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Why the Moon again?


Critics argue the Moon Mission is a sheer waste of money

BANGALORE (PTI): Why moon again? Critics have questioned India's Chandrayaan-1 unmanned moon mission, pointing to explorations done by other countries in the past.

They say the venture is expensive, "wasting resources" and objectives are nothing but "reinventing the wheel".

But offficials at the Bangalore-headquartered space agency strongly disagree with the reasons.

ISRO said though dozens of manned and unmanned spacecraft have explored the moon, this does not mean that every important aspect of the moon is known to humans or fully understood by them. On the contrary, there are many secrets, which the moon is yet to reveal.

These concern the origin and evolution of the moon, very detailed understanding of the mineralogy of the moon, abundance of Helium-3, said to be a relatively clean fuel for future nuclear fusion reactors, and what appears to be the presence of water ice in the permanently shadowed regions of the moon's polar areas.

"Thus, from the point of view of human intellectual quest as well as in the context of the future of humanity, exploration of the moon is very important," ISRO officials say.

In the past few years, there has been a renaissance with regard to the lunar exploration.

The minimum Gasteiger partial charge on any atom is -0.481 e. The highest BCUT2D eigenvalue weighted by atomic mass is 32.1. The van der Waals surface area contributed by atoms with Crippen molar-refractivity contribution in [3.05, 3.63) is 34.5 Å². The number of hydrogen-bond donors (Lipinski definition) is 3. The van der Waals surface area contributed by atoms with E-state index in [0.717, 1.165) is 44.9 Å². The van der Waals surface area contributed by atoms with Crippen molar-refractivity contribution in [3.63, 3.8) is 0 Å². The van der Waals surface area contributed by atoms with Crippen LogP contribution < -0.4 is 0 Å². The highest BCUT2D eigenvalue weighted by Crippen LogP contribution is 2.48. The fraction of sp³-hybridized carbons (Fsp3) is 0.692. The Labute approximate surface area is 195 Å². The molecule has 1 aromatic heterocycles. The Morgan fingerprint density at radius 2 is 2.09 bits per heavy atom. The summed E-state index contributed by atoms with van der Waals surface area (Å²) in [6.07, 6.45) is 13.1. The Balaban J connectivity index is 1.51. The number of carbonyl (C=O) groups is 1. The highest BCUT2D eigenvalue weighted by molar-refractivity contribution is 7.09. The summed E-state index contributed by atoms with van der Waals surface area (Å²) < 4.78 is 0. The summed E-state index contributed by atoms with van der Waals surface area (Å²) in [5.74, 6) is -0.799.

According to ISRO, many countries and international space agencies, including the European Space Agency (ESA), Japan, China, the US and Russia have undertaken or in the process of undertaking unmanned exploratory missions to moon.

These missions intend to seek answers to some of the fundamental questions that concern the moon. "India's Chandrayaan-1 is an integral part of that renewed interest of the international scientific community about the moon." The cost of Chandrayaan-1 mission is Rs 386 crore, including Rs 100 crore for the establishment of Indian Deep Space Network (IDSN) at Byalalu near here, which performs the important task of receiving radio signals by the lunar spacecraft that are incredibly feeble by the time they reach the earth. IDSN would be used for future deep space missions also.

"The cost (Rs 386 crore) is less than ten per cent of ISRO's annual budget," said ISRO spokesperson S Satish, dismissing suggestions that it's an expensive project.

ISRO officials say the Chandrayaan-1 mission would significantly build on India's technological capability to undertake inter-planetary missions in the coming years. The mission would reflect ISRO's strong capability, raise India's stature internationally and help New Delhi catch up in the race for moon, they said.

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